JEFF J. BROWN—Today, we discuss her groundbreaking work about how the United States and its allies are using diplomatic pouch immunity to send tens of tons of weapons to their proxy terrorist armies in Syria. We then talk about her amazing, bulletproof exposé into the West’s massive, multibillion dollar/euro chemical- and bio-weapons industry, which spans the globe in country after country. These blatant, sordid Western crimes against humanity, which have not stopped since Eurangloland’s use of chemical weapons during World War I, will be shown on Al Mayadeen TV, in Dilyana’s hard hitting documentary.READ ON
RICK STERLING—The story about CIA complicity with drug-dealers was especially explosive because of the impact of drugs in poor communities across the US. There was an epidemic of cheap crack cocaine flooding poor and especially African American communities.
Robert Parry originally reported the CIA-Contra-Cocaine story in the mid 1980’s. Ten years later, in 1996, investigative journalist Gary Webb uncovered what happened after the cocaine arrived in the U.S.: crack cocaine had flooded poor and African American communities, especially in California. The negative consequences were huge. The San Jose Mercury News published Gary Webb’s investigation as an explosive front page 3-day series titled “Dark Alliance”.
DAN STEINBOCK—as Duterte has recalibrated Philippines ties with the US in security and with China in the infrastructure, the country is positioned to grow at 6-7% annually for years. These realities are fully ignored in Bremmer’s pieces for Time, along with Duterte’s democratic and huge popular support – and by other global media that failed to report on the darker side of the Aquino era, its massive graft, proliferation of drugs, and high-profile corruption debacles.READ ON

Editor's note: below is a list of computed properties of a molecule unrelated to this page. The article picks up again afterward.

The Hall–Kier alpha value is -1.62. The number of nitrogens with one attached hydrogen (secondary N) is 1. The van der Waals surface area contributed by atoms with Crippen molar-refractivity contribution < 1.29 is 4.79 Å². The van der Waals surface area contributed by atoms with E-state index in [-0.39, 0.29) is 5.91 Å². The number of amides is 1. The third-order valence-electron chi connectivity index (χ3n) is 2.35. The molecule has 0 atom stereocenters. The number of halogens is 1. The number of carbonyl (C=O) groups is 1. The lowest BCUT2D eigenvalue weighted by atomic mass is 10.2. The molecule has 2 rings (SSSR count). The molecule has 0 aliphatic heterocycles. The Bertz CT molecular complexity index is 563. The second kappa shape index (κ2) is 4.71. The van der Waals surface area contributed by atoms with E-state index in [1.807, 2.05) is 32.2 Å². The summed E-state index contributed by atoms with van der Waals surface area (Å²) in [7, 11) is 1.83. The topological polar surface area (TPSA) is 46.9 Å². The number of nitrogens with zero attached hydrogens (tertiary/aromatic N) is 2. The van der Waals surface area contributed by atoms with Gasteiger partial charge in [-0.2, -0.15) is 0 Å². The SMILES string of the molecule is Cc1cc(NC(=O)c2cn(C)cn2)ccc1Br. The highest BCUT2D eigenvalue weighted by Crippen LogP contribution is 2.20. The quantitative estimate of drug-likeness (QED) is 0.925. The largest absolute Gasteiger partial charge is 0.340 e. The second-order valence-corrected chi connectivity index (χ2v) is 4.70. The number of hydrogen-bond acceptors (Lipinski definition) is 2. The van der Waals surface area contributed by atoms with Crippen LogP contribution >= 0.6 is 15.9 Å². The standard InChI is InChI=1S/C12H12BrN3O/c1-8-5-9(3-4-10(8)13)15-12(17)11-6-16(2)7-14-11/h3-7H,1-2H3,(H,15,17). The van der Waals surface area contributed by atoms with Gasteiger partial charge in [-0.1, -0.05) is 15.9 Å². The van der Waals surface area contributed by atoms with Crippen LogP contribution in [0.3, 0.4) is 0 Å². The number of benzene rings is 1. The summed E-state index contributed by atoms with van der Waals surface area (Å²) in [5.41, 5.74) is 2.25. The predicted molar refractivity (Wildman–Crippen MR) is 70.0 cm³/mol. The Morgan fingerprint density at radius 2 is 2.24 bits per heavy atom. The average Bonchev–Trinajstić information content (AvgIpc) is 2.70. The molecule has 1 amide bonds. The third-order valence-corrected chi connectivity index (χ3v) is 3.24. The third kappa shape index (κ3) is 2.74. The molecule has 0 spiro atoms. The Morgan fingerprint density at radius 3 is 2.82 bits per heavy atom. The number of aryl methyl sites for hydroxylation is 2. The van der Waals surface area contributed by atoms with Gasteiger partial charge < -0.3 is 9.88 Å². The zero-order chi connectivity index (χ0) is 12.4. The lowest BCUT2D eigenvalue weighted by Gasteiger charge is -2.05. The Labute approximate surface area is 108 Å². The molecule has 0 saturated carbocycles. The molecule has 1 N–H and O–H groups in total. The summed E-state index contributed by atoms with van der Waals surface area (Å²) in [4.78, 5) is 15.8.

YASHA LEVINE—Malcolm Gladwell says that he got into journalism by accident, that his real dream was to work for an ad agency. “I decided I wanted to be in advertising. I applied to eighteen advertising agencies in the city of Toronto and received eighteen rejection letters, which I taped in a row on my wall,” he wrote in his What the Dog Saw. If true, then Gladwell didn’t fail at all. Rather, he has achieved his dream of becoming an ad man beyond all expectation. His position as a public intellectual and respected New Yorker makes him infinitely more effective and useful as an ad man than he would ever be if he were sitting and writing ad copy in the office of some big-name advertising conglomerate.READ ON